Did the Haddocks Settle Here in 1610?
Just when you think you know local history, someone throws a Haddock in the works. Thatís Haddock with a capital "H" and weíre talking here about people, not fish. According to "Legends of the Haddock Family" (1976) four Haddock brothers from Scotland came to the New World searching for tall timbers to use in building the navy of King James I. They were caught in a storm and wintered here, the story goes, somewhere near the Piscataqua River in 1610. Details are sparse. No one knows the names of the brothers, or how they got here, or exactly where they settled. Over the centuries, apparently without a shred of solid evidence, Haddock family tradition has honed the location of their ancestral home, "The Landing" as they call it, to somewhere in South Berwick, Maine.
The self-publushed family genealogy by Hugh Ransom Haddock offers a few more clues about the Haddock brothers:
Unable to fell tall timbers in the howling storms, they dug a cellar, lined it with large stones and settled in for the winter. They had plenty of supplies and managed to survive the bitter winter. They seemed not to make this a permanent settlement, but plied up and down the coast gathering marketable timbers and fish.
I had never heard that story until Morris Haddock wrote recently from
Hot Springs, North Carolina asking of I might direct him to the historic
"Landing" site and the nearby Haddock family graves. He said family
members had located both sites at the turn of the 20th century,
thus reinvigorating the Haddock legend that their ancestors had arrived in
New England 10 years before the Pilgrims. Itís a good story, but whereís
Wendy Pirsig of the Old Berwick Historical Society confirms that members of the Haddock family have made at least two pilgrimages to South Berwick in search of the proposed 1610 site. The historical society archives includes an odd photograph of Enoch Haddock (not Ezra) in 1912. He is standing with a man holding a parasol. Both men are wearing top hats and have unlit cigars in their mouths. No one has any idea what the photo is about. Society records indicate that Enoch Haddock was born in 1895, but no one knows where. He married a South Berwick woman named Mary Perkins in 1903, when he was only 18. In 1916 Enoch married another woman who lived in Somersworth. We donít know what happened to poor Mary. Enoch died in 1918 at age 33.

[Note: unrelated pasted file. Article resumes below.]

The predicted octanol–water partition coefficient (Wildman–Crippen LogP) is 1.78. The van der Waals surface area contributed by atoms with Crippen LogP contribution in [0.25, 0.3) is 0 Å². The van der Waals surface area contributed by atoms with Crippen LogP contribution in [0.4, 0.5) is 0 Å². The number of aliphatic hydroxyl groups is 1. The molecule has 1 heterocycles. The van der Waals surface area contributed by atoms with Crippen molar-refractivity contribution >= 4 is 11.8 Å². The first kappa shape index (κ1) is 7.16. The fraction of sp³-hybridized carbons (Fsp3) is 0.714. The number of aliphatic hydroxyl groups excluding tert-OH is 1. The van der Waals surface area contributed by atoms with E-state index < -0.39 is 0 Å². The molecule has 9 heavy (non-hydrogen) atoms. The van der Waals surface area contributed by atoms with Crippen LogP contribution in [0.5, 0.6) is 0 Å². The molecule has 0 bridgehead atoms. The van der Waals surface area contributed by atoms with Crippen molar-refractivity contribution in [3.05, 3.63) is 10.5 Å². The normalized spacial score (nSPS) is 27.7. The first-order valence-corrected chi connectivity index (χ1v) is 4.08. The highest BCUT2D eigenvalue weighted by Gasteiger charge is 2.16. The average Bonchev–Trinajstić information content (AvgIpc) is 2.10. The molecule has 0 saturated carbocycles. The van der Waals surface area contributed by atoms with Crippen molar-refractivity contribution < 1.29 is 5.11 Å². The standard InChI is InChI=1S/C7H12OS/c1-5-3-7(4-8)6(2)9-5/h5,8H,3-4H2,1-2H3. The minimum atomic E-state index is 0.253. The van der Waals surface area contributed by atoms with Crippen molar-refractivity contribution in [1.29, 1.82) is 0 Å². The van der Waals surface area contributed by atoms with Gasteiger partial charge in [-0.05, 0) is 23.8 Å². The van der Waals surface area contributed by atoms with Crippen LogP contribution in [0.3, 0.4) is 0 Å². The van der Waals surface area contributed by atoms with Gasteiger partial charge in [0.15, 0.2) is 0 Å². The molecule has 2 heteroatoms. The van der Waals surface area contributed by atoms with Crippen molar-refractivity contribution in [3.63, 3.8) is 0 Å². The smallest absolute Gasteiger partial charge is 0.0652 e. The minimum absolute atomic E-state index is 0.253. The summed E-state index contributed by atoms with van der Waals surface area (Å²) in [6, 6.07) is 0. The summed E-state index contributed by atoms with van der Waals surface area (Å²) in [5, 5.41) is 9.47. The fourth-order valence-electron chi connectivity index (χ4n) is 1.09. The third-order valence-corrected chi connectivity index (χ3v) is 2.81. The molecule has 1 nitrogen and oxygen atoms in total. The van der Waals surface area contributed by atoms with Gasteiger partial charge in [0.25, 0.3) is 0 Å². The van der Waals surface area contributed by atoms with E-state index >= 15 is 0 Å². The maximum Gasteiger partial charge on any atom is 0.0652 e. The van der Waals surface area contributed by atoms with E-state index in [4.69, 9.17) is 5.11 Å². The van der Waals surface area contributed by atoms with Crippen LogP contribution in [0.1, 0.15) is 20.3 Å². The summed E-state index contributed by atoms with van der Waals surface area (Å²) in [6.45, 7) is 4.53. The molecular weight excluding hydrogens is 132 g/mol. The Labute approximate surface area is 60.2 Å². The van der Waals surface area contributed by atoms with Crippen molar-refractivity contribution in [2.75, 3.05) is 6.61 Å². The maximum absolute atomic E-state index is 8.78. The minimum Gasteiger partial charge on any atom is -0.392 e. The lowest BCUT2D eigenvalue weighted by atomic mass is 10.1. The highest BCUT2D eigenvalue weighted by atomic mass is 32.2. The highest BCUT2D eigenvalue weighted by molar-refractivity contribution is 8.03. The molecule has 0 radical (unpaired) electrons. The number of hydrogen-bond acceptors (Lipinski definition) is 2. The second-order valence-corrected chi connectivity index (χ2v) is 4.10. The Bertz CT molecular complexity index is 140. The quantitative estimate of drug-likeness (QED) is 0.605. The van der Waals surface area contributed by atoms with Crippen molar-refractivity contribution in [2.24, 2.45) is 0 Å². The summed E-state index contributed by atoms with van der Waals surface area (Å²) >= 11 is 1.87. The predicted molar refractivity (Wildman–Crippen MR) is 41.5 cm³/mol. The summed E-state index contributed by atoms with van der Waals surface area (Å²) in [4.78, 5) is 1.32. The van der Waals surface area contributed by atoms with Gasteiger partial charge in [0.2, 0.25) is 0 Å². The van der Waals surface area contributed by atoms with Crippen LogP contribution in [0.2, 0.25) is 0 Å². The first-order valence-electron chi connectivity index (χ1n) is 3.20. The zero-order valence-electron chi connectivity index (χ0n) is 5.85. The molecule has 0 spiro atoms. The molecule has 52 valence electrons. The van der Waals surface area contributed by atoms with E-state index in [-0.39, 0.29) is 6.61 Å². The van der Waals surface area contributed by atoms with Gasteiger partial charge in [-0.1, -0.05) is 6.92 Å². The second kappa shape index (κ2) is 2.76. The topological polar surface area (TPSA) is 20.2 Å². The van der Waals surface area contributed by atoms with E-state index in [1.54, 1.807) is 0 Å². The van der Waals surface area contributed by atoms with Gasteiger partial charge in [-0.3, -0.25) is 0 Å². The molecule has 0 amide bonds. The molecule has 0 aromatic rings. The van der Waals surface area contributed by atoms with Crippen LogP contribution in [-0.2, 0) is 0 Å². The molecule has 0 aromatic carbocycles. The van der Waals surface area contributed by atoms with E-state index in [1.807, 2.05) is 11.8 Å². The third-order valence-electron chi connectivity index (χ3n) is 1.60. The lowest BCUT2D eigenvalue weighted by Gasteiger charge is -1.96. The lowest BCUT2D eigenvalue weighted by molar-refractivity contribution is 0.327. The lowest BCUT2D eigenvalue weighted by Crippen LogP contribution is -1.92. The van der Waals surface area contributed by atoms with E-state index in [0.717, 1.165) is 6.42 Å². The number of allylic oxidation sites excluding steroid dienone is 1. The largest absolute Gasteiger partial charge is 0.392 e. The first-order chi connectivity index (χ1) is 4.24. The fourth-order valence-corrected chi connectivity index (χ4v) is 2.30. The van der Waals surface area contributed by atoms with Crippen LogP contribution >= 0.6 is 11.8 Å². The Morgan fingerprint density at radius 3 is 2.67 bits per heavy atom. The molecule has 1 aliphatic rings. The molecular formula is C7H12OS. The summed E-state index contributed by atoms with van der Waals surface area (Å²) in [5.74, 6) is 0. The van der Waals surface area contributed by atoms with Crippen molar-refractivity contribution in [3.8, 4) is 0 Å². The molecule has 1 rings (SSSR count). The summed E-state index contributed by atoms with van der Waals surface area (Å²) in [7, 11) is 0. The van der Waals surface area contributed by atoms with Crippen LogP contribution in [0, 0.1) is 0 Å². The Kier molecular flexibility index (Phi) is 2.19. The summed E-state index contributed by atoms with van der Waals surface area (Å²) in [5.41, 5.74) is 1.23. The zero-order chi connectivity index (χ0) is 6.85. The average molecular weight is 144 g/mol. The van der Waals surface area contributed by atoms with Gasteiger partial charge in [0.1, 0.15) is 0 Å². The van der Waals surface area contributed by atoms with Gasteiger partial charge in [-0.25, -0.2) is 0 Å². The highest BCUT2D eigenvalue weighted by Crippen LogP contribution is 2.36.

History is a muddy river and facts are slippery fish. For years the Midwestern Haddocks dreamed of coming East to find their "roots". When someone finally did, she found Enoch, who himself had only recently moved to town. But he was a Haddock, and thatís what mattered. What Enoch apparently showed Mrs. Alma Haddock-Martin was "Upper Landing", a spot just above the Counting House Museum in South Berwick. Perhaps he also showed her a spot near the famous Hamilton House on the river there called Pipe Stave Landing. There are probably as many places called "The Landing" in America as there are people named Haddock. But it was a fascinating coincidence. During another Haddock pilgrimage a decade ago, Haddock descendants with a copy of the same family legend in hand actually took a shovel to the earth near Upper Landing in South Berwick. There they found some flat stones and a few old bottles and were satisfied that this was indeed the 1610 landing site. The bottles were likely 100 years old, and the stone slabs? Thatís a bit like going to Alaska in search of a chunk of ice. Youíre bound to find one.